Digital resilience

RightsCon: Prioritizing Digital Resilience Key to Post-pandemic Recovery

Through investment in digital transformation, organizations can lay the foundation for long-term resilience to future crises.

The Covid -19 pandemic became a catalyst for change in organizations and across many other sectors. The period has witnessed the need to embrace new technology as organizations and businesses transform digitally.

However, concerns have emerged on how organizations can pursue digital transformation at the expense of resilience.  

These are some of the issues that KICTANet held at the 11th edition of RightsCon on June 9, 2022, themed “Building Digitally Resilient Social Justice Organisations Post COVID-19”.  RightsCon is the world’s leading summit on human rights in the digital age. 

KICTANet’s session discussed the importance of organizations implementing a digital resilience structure, looking at how they responded post-Covid-19, their preparedness, and how they recovered. 

What Is Digital Resilience? 

Digital resilience is the ability of an organization to rapidly adapt to the changes that come through upfront business disruptions by taking advantage of the digital capabilities and solutions available to restore continuity of its operations and capitalize on the changed conditions for growth.

 Activities that organizations can take to ensure business continuity/digital resilience include: 

  • Having Policies and strategies as procedure manuals for recovery, policies, and strategies for change of management and operations, organizational growth, and external engagement.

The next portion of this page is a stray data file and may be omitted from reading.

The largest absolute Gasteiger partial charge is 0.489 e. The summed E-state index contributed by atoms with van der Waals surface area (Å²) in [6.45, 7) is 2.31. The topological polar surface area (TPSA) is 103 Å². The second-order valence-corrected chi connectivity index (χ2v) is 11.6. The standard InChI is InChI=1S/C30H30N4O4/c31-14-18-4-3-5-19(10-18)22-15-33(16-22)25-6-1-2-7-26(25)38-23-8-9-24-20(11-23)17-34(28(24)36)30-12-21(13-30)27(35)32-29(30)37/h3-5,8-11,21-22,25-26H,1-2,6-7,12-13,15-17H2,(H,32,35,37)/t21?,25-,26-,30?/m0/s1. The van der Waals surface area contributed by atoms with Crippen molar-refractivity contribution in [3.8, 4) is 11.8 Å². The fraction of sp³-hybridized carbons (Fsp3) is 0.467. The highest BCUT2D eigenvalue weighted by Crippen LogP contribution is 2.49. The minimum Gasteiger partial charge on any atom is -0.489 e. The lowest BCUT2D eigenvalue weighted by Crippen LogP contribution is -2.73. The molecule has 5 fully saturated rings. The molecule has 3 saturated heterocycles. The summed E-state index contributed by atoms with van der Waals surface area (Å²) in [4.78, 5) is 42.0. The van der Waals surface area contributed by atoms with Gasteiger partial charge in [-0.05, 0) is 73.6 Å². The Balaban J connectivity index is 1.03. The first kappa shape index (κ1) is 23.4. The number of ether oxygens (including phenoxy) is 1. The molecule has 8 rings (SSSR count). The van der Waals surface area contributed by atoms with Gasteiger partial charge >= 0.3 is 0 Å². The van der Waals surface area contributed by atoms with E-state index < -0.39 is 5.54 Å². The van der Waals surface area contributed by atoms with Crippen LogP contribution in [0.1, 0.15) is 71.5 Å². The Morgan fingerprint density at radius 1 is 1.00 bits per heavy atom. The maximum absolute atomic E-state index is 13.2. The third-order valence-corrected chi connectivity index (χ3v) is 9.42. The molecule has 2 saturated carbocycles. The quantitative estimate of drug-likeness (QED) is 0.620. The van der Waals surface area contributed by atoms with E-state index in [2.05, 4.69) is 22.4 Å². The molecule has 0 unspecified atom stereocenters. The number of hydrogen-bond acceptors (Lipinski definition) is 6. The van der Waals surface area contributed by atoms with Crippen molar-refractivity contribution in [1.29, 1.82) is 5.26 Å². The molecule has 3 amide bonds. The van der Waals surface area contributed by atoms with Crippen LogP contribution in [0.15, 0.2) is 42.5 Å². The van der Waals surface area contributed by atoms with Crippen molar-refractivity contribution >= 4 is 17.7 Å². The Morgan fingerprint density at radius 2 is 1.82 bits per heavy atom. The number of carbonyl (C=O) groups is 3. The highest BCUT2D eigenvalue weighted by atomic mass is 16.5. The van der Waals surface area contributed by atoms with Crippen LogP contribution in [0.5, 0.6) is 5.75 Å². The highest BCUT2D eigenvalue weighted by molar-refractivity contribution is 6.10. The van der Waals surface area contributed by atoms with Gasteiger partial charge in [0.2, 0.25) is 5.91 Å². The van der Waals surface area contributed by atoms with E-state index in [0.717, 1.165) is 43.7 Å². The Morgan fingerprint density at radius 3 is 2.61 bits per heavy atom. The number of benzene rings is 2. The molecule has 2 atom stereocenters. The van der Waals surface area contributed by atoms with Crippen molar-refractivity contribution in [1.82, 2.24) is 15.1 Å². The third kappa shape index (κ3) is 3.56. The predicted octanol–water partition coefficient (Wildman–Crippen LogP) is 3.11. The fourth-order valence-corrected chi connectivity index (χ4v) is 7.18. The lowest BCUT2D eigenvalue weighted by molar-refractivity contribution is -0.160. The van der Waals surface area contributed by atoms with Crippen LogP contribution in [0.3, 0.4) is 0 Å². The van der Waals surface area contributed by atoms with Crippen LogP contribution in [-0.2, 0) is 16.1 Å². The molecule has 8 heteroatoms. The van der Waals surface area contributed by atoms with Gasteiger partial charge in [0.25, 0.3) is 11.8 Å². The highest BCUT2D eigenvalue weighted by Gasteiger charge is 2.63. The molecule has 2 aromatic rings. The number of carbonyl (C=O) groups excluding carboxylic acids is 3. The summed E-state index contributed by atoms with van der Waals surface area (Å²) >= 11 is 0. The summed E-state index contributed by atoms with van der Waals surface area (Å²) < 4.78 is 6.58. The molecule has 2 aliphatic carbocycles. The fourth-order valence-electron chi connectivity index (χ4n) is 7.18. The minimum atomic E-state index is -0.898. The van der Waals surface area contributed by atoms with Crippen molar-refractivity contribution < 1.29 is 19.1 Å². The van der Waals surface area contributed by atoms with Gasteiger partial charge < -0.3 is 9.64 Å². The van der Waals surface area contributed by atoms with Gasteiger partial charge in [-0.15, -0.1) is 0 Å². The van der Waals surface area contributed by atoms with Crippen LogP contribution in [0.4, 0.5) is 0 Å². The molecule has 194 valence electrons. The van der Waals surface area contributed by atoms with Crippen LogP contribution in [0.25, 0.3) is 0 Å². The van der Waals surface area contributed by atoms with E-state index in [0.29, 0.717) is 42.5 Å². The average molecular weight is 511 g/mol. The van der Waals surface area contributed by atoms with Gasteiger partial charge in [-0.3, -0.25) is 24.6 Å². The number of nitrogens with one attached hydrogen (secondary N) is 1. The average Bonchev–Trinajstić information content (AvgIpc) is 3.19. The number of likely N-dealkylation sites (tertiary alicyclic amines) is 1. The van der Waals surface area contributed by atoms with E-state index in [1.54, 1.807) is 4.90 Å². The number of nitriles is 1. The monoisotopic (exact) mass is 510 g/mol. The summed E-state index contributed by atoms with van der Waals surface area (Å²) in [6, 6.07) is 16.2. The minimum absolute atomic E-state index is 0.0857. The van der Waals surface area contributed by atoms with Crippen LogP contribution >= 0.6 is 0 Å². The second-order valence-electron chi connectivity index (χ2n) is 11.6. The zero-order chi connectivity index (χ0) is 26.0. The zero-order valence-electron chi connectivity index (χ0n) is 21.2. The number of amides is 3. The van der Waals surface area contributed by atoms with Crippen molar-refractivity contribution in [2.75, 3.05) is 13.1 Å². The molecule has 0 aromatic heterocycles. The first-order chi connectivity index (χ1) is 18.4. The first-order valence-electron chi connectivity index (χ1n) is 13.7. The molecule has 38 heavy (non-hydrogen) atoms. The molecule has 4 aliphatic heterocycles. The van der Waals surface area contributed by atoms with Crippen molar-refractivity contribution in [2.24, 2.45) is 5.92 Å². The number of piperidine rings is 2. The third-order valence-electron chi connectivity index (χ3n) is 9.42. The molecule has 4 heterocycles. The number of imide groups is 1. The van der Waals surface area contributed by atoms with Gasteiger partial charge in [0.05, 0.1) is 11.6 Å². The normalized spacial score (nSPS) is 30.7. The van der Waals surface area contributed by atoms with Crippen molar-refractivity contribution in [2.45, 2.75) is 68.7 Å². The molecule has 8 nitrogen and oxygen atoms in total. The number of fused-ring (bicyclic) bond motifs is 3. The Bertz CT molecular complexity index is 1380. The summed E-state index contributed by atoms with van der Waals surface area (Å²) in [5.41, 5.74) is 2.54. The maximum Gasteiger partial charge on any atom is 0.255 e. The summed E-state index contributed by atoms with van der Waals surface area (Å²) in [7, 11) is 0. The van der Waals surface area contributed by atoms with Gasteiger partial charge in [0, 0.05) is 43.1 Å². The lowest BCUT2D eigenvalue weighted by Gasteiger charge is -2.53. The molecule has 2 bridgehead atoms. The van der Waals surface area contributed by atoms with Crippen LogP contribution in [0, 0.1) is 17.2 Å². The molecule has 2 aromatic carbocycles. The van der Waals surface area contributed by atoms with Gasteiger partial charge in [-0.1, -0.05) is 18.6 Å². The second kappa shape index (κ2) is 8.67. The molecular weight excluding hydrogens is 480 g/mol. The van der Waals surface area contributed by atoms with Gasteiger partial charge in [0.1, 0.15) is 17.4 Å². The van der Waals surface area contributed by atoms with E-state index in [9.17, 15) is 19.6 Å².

• Conduct a digital resilience assessment to assess the organization’s risk from all its business procedures. The reviews can be structured as audits of its organizational processes and procedures and analysis of threats within the organization.
  • Analyze cyber incidence, and have emergency response and recovery plans for when cyber-attacks hit them. Their systems have downtime or are just unavailable for a period, have early warning systems, and do a post-mortem briefing and reporting.

Steps for digital resilience

In the journey to digital resilience, KICTANet has identified steps organizations can regularly take towards ensuring they are prepared and can recover in the event of an incident.  

First is to understand its spectrum of challenges, know where to seek help (either externally or internally), have a strategy to respond and restore, learn from the incident and adapt from the experience, expand and optimize and finally, accelerate and innovate. 

A digital resilient organization has got to have: 

  • Software management systems in terms of updated financial applications, legit software, backups, antivirus, VPNs, cyber hygiene, and good authentication practices
  •   financial policies that allow for continuity of ongoing concerns in times of change and investing in proper IT systems
  • Leadership that is aware of the need for a proper IT budget and staffing
  • Training and capacity to sensitize staff on the need for digital resilience